Apologies. I was on leave until last Monday and then spent most of the week
trying to catch up (not entirely successfully, as you can tell!).

I find that I agree with every word that Adam and Susan wronte in their
messages of 2 and 6 Oct respectively, so I'm not intending to repeat what
they've said there. What follows, therefore, are mostly *additional* points
related to Jimmie's earlier messages.

Utility-based submission. I would propose that this be restricted to SACO
"members" (this represents a change from the way we'd worded the interim
report, I think). Two reasons. One is the overhead on the utilities
themselves. If they're going to have to authorise accounts for SACO work it
seems reasonable to ask them to do it only for those who are "committed" to
SACO by virtue of having taken up membership. Agreeing to a minimum level
of contribution goes some way to ensuring that we're not asking the
utilities (who have, after all, resourcing issues of their own) to set up
SACO authorisation for "occasional" users.

The other reason is to do with benefits of membership and remembering
how.why this group came to be established in the first place. Membership
implies commitment, and from commitment (indirectly, admittedly) comes
"expertise" (or skill, at least). One of the complaints we've heard from LC
(I'm paraphrasing here) is that they are spending too much time dealing
with ill-prepared proposals submitted via the Web form by what we might
term "allcomers". This group has decided it wants to recommend that
"allcomers" (non-members, once membership has been established) still be
permitted to make proposals via the Web form. Restricting the use of the
utilities to members means that it ought to be possible to LC to
*prioritise* its work, giving first call on its time to the work of the
SACO membership, and addressing the "allcomers"' proposals as and when it
has the time. This can be both one of the benefits of membership - your
proposals get looked at sooner than a proposal from some occasional
contributor - and a means of speeding up the workflow (following the NACO
model, I'd expect to ask the utilities to upload to LC new/changed SACO
proposals every night). It is reasonable for LC to proceed on the
assumption that members' proposals are, as a body, better researched and
more easily/speedily processed. (I realise that we all have problems with
individual proposals from time to time, but I'm talking generalities here.)

To summarise:
        use of utilities restricted to members
        utilities asked to download daily to LC
        LC processes members' proposals before non-members
        this be flagged as a membership benefit

Mary Charles mentioned that with the Web form she sees her proposals online
"within a few days". Following the NACO model (and depending which time
zone you're in), using the utilities you should be able to see them the
next day (or, at worst, the day after).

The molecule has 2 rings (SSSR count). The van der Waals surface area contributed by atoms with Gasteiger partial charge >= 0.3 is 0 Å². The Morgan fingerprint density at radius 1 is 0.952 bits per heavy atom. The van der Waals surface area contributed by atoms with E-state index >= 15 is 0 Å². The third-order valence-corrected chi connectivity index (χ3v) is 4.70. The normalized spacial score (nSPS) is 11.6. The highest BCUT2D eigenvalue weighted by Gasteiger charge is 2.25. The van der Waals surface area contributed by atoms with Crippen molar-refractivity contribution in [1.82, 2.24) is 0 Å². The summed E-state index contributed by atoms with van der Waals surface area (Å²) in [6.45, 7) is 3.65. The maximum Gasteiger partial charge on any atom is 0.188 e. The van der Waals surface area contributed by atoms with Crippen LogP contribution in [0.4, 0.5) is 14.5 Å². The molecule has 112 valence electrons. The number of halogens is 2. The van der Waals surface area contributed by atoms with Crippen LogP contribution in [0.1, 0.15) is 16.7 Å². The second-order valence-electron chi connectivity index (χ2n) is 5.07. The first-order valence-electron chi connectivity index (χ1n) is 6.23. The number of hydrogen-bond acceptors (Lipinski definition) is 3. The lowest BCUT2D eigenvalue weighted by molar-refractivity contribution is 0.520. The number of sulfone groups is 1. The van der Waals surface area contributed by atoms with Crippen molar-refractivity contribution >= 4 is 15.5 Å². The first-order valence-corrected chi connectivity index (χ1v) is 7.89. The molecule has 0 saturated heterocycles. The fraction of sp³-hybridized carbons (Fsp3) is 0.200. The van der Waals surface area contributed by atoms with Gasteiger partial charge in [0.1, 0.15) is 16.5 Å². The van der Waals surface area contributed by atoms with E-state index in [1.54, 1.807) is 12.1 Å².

Adam's reply (in the context of inviting institutions to join) suggested
sending a letter out to all "current participants", but one of the great
weaknesses of SACO at present is that there is no such list. In our report
I'd suggest we try to define this - e.g. any institution that has submitted
a proposals in the past 12 months. Anyone who hasn't been "active" during
the past year probably can't be counted as "current". In any case, anyone
else who wishes to apply for membership is welcome to do so, of course.

Training. There seem to have a lot of PCC initiatives on training of late,
though not all of them have yet yielded tangible results. I think we should
deal only with the basics here, as other people are working on the
framework into which our proposals will have to fit. One thing I would
emphasise (unsuprisingly) is the need to keep the *international* aspect of
SACO activity very much in mind. This almost certainly suggests a Web
element to the training. (I believe the "Internationalization" task force
is also addressing training issues in its report.) Courses that require
attendance "in person" still have a place, of course, but they're never
going to be able to reach all the members (or would-be members). Although
I've never attended the ALA sessions, I'd say they are almost as important
as "publicity" as for the practical content. Promotion of SACO and its
benefits to libraries and their users has a role, and we shouldn't
underestimate that.

Moving on to the final report, I'd like to suggest we need to keep two
contrasting readerships in mind - there's the PCC, whom we might categorise
as the folk who know all the background and who simply want the results of
our deliberations; and then there's the more general readership, esp (I
suspect) the occasional SACO contributors who might be worried about what
our report is going to say. They're not necessairly going to know much (or
anything, even) about the background to the setting up of this group. So I
would suggest the final report includes a good bit of background,
paraphrasing the consultant's report liberally in order to give some
context to the things we've been asked to look at and to the issues we've
discussed. I would also recommend that we include, where relevant, a
summary of the stuff we talked about before coming up with recommendations,
so that the recommendations don't simply appear to have been produced out
of thin air. The other thing is to highlight places where our work might
overlap with others' and the similarities between what we're suggesting and
other PCC program components.

Hugh Taylor
Head, Collection Development and Description
Cambridge University Library
West Road, Cambridge CB3 9DR, England

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